There are multiple efforts that are going on to bring the federated identity to non-web protocols. At IETF, it is done in the kitten WG and here are projects like Moonshot that deals with GSS-API etc. That is the right way to go in the long run.
At the same time, there is a question on what shall we do in the interim, before GSS-API support gets ubiquitous among the different clients.
In PEAFIAMP project, we are trying to address it as well.
The basic idea is to put the access token in the password field.
There are other pre-requisites such as:
Mapping the local user (e.g., mail user ) in the system to the federated user.
Federating the permission within the password length limitation.
The first issue is dealt at the first time account federation (on-the-fly provisioning). The service, e.g., MAIL provider, should provide a web interface to let the user federate the accounts.
Now that the email account is linked to the federated account, user can actually ask for the client specific “password (access token)”.
It starts with the MailWeb again. This time, the user goes to the get password page. There he inputs the name of the client that he can remember (e.g., “my iPhone”), and press the “request password” button. Since the MailWeb already knows the federated user, and thus the identity provider, it redirects the user to the identity provider with id_token as the user_hint.
Then, (if the user does not have the session) the user gets authenticated at the IdP, and instead of sent back to the site, the access_token is shown on the web page, which he is instructed to copy and paste to the mail user agent’s account settings.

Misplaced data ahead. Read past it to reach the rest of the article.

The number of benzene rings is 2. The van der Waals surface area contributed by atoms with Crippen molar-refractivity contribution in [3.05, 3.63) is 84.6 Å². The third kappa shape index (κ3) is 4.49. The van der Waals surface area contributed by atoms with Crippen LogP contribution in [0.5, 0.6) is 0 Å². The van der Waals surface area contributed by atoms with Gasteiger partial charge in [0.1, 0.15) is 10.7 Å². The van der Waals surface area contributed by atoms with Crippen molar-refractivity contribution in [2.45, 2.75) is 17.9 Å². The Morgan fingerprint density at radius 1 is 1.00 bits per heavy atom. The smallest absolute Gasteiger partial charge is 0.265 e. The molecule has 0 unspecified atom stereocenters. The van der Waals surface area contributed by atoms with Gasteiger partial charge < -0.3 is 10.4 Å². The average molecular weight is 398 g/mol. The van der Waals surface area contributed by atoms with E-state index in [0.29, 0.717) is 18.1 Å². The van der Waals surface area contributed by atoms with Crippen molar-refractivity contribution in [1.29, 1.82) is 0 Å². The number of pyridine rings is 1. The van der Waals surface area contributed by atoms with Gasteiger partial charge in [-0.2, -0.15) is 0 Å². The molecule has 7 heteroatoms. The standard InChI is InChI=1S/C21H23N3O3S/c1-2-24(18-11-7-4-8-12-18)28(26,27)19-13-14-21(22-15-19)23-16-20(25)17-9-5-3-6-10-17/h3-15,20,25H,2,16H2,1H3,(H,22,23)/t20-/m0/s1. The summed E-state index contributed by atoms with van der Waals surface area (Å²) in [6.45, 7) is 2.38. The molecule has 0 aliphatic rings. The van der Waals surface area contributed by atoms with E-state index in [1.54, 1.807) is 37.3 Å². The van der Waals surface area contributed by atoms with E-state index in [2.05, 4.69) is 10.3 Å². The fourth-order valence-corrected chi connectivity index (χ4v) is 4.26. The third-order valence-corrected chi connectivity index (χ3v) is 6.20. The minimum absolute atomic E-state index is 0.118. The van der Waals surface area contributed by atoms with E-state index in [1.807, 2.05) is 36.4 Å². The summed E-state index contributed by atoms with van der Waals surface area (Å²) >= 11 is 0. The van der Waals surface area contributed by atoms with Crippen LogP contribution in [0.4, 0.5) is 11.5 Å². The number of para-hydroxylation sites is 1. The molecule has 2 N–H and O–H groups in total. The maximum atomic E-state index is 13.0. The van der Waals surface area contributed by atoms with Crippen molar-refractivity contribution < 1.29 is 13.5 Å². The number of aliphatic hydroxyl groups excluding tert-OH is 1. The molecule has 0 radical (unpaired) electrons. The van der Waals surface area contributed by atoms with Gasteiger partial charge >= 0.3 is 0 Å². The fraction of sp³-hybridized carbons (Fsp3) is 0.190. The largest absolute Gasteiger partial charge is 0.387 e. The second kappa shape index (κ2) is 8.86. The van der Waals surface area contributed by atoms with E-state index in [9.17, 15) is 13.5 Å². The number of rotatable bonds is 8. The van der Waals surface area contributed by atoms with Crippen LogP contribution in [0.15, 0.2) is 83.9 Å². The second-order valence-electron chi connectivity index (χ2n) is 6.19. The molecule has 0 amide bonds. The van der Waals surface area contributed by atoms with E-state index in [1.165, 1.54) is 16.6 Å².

The access token in this case is a pseudo-opaque string (TBD: if it can hold the IdP address, it will make it possible to use multiple identity providers) that acts as an artifact / reference to the permission list. When the mail server receives it and send it to the PAM module, the PAM module sends it to the token introspection endpoint at the IdP to get the validity and scope (read, read+send, (read+delete, read+delete+send)).
This scheme can also be used for other clients, such as SSH, or in the case of high performance computing platform, it may provide the PEM encoded X.509 certs as the access_token.
True, it is a hack. But it solves the current problems, till the proper way propagates.
Having been working on Digital Identity since 2000.
Co-author of various identity related specifications like OpenID Connect, JSON Web Token.
Chair of the OpenID Foundation (2011-)
Vice Chair of the OpenID Foundation (2010),
Founder of OpenID Foundation Japan (2008-),
Trustee of Kantara Initiative (2009-).